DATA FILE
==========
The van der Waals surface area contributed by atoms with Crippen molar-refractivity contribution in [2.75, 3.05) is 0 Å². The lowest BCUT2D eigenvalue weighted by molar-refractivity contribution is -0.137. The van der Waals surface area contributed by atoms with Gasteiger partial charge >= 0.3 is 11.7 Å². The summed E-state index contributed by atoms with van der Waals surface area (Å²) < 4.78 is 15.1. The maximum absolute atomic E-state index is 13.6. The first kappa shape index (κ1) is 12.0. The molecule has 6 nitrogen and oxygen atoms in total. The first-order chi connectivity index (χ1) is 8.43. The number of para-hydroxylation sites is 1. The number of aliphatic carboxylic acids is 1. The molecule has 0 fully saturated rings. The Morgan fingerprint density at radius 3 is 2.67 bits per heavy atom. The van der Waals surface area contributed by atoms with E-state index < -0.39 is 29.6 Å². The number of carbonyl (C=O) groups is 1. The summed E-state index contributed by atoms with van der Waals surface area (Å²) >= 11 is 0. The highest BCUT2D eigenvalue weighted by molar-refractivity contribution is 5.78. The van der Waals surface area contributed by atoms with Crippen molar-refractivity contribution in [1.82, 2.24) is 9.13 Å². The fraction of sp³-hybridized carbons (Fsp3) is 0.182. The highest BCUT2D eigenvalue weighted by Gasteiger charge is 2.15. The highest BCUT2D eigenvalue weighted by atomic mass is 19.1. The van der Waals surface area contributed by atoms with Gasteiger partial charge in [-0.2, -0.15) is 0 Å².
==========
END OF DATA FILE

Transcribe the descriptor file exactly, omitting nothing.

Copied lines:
The van der Waals surface area contributed by atoms with Crippen molar-refractivity contribution in [2.75, 3.05) is 0 Å². The lowest BCUT2D eigenvalue weighted by molar-refractivity contribution is -0.137. The van der Waals surface area contributed by atoms with Gasteiger partial charge >= 0.3 is 11.7 Å². The summed E-state index contributed by atoms with van der Waals surface area (Å²) < 4.78 is 15.1. The maximum absolute atomic E-state index is 13.6. The first kappa shape index (κ1) is 12.0. The molecule has 6 nitrogen and oxygen atoms in total. The first-order chi connectivity index (χ1) is 8.43. The number of para-hydroxylation sites is 1. The number of aliphatic carboxylic acids is 1. The molecule has 0 fully saturated rings. The Morgan fingerprint density at radius 3 is 2.67 bits per heavy atom. The van der Waals surface area contributed by atoms with E-state index < -0.39 is 29.6 Å². The number of carbonyl (C=O) groups is 1. The summed E-state index contributed by atoms with van der Waals surface area (Å²) >= 11 is 0. The highest BCUT2D eigenvalue weighted by molar-refractivity contribution is 5.78. The van der Waals surface area contributed by atoms with Crippen molar-refractivity contribution in [1.82, 2.24) is 9.13 Å². The fraction of sp³-hybridized carbons (Fsp3) is 0.182. The highest BCUT2D eigenvalue weighted by Gasteiger charge is 2.15. The highest BCUT2D eigenvalue weighted by atomic mass is 19.1. The van der Waals surface area contributed by atoms with Gasteiger partial charge in [-0.2, -0.15) is 0 Å².